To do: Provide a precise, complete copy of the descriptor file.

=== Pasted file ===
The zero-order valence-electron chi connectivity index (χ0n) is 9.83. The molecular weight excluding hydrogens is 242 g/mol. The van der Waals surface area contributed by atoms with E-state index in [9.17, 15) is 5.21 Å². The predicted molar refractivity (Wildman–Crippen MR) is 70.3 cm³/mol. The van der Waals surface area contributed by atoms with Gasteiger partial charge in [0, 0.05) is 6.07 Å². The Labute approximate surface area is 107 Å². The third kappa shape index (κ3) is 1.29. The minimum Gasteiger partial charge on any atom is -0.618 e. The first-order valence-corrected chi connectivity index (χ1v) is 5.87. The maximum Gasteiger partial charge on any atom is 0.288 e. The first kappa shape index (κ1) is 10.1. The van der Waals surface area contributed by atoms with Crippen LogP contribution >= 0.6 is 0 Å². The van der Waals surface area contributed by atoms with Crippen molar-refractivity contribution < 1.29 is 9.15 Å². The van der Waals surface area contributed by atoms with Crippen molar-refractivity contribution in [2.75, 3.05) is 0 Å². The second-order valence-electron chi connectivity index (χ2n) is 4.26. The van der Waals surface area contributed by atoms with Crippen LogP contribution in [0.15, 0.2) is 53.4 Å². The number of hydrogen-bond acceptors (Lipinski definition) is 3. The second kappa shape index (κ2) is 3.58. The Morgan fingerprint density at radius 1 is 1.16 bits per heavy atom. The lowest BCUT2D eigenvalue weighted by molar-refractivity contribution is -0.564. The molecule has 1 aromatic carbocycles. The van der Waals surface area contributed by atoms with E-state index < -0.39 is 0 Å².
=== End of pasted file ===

The zero-order valence-electron chi connectivity index (χ0n) is 9.83. The molecular weight excluding hydrogens is 242 g/mol. The van der Waals surface area contributed by atoms with E-state index in [9.17, 15) is 5.21 Å². The predicted molar refractivity (Wildman–Crippen MR) is 70.3 cm³/mol. The van der Waals surface area contributed by atoms with Gasteiger partial charge in [0, 0.05) is 6.07 Å². The Labute approximate surface area is 107 Å². The third kappa shape index (κ3) is 1.29. The minimum Gasteiger partial charge on any atom is -0.618 e. The first-order valence-corrected chi connectivity index (χ1v) is 5.87. The maximum Gasteiger partial charge on any atom is 0.288 e. The first kappa shape index (κ1) is 10.1. The van der Waals surface area contributed by atoms with Crippen LogP contribution >= 0.6 is 0 Å². The van der Waals surface area contributed by atoms with Crippen molar-refractivity contribution < 1.29 is 9.15 Å². The van der Waals surface area contributed by atoms with Crippen molar-refractivity contribution in [2.75, 3.05) is 0 Å². The second-order valence-electron chi connectivity index (χ2n) is 4.26. The van der Waals surface area contributed by atoms with Crippen LogP contribution in [0.15, 0.2) is 53.4 Å². The number of hydrogen-bond acceptors (Lipinski definition) is 3. The second kappa shape index (κ2) is 3.58. The Morgan fingerprint density at radius 1 is 1.16 bits per heavy atom. The lowest BCUT2D eigenvalue weighted by molar-refractivity contribution is -0.564. The molecule has 1 aromatic carbocycles. The van der Waals surface area contributed by atoms with E-state index < -0.39 is 0 Å².